Although we don’t have a physical check-engine light to warn us if we’ve gotten off course spiritually, God’s Spirit living in us and the Bible can serve in that way. The question is, will we devote enough time with the Lord and in His Word so that when critical junctures in life arrive, we can recognize the warning signals before disaster strikes? 

Monday, November 16, 2020

The Great Unemployment Problem – in the Church

I’ve been doing a bit of time traveling. At least it’s seemed that way. I’ve been re-reading the first book I ever wrote, The Gospel and the Briefcase, which was published back in 1984. I served as ghostwriter for Ted DeMoss, then the president of CBMC, now known as Christian Business Men’s Connection. 


CBMC is planning to republish the book, hopefully by the end of this year. So I’ve been reviewing it to see what revisions are needed to update the content. Ted passed away in 1997, but his stories in The Gospel and the Briefcase don’t need to be changed at all. They’re timeless. He explains how he came to know Jesus Christ as Savior and Lord, and how God later impressed on him the importance of sharing his faith with others. 


Many of the accounts of people Ted encountered over his decades of ministry in the marketplace are incredibly moving and inspiring. But it’s his passion and vision for reaching out to people with the life-changing good news of Jesus that come through most strongly.


Early in his business career, he was a rising executive with the Arrow Shirt Company in upstate New York. In his mid-20s, Ted had already been given responsibility for overseeing hundreds of factory workers. But one day he informed his boss that he was resigning – even though he had no idea what he would be doing next. “I just can’t give my life to making shirts,” he declared.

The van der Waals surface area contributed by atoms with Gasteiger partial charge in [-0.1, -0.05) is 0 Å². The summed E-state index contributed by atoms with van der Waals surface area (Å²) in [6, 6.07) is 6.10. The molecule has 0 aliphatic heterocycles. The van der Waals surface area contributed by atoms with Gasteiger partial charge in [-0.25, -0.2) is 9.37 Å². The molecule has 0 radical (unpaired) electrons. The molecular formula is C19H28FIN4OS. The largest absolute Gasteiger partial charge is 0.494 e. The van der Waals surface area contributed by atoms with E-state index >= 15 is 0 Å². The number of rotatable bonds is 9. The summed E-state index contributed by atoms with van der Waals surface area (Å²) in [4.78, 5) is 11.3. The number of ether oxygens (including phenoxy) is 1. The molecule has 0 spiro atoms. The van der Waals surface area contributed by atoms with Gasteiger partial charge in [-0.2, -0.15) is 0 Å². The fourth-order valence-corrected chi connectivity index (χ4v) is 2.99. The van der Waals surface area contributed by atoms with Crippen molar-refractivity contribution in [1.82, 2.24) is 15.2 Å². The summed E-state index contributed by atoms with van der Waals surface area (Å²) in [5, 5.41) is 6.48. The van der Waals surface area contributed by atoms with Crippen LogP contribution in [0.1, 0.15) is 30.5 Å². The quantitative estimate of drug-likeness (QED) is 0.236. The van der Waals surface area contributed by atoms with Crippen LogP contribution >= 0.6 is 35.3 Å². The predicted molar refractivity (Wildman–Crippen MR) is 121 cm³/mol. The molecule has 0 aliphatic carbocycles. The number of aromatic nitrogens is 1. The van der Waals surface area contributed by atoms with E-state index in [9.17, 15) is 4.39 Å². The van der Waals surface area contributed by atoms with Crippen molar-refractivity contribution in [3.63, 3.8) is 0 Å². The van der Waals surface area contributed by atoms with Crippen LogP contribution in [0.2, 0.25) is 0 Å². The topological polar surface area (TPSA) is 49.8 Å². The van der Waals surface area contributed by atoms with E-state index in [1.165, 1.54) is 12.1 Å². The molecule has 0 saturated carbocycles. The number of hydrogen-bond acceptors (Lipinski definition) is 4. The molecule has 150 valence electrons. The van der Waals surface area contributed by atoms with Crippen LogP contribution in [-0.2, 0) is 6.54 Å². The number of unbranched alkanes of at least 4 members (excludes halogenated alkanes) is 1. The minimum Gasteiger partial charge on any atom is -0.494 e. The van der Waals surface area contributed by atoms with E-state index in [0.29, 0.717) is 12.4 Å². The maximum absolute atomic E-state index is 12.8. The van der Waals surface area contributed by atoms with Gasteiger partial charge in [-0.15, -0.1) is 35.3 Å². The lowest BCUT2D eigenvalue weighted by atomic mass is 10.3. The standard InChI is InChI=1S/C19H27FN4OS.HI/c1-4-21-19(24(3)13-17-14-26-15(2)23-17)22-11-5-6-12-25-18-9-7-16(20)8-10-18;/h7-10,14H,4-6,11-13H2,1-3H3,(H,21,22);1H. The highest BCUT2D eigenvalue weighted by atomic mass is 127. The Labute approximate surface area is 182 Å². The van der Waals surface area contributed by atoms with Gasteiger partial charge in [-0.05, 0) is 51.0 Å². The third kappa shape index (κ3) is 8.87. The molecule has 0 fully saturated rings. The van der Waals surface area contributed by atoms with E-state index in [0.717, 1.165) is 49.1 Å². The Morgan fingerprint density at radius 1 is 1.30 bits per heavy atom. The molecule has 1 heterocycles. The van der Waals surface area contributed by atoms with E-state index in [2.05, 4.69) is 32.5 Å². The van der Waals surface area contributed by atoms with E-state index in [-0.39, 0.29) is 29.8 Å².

Eventually, Ted established a successful career in the insurance business, but that was never his main focus. It served as a platform for what he loved to do the most: tell others about Jesus. In his book, he stated, “As a Christian, a businessman should look upon his job as his avocation. I learned that my true vocation as a believer is to share the good news of Jesus Christ with others.”


That perspective, shared literally thousands of times across the country and around the globe, stirred the hearts of countless followers of Jesus Christ. Seeing folks in the business and professional world as an “unreached people group,” Ted was constantly presenting evidence – from his own experience – that even in the marketplace, people are not gospel-hardened; they’re gospel-ignorant.


But aren’t evangelism and discipleship the job of the pastor, or the missionary? That, Ted explains, was his misconception as well. Then he discovered that many people would be most open to hearing about what the Bible says from someone like them, a peer. In his case, another business person. As it says in 1 Corinthians 3:9, “For we are God’s fellow workers; you are God’s field, God’s building.”


In addition to meeting personally with people desperately needing to hear about Jesus Christ and what He could do in their lives, Ted devoted his life to persuading others that, as he said, their “true vocation as a believer is to share the good news of Jesus Christ with others.” 


Sadly, there are too few people who share this passion. Too often, we’re like fans attending a football game – thousands of people desperately in need of exercise, watching 22 players desperately in need of rest.


The late Dr. Howard Hendricks, a beloved speaker, author, and professor at Dallas Theological Seminary, observed, “The greatest problem in the world today is the unemployment problem. Ninety-five percent of the men and women who are Christians today are unemployed – for Christ. They are active in their churches, but unemployed in sharing their faith. The end result is that nothing is happening.”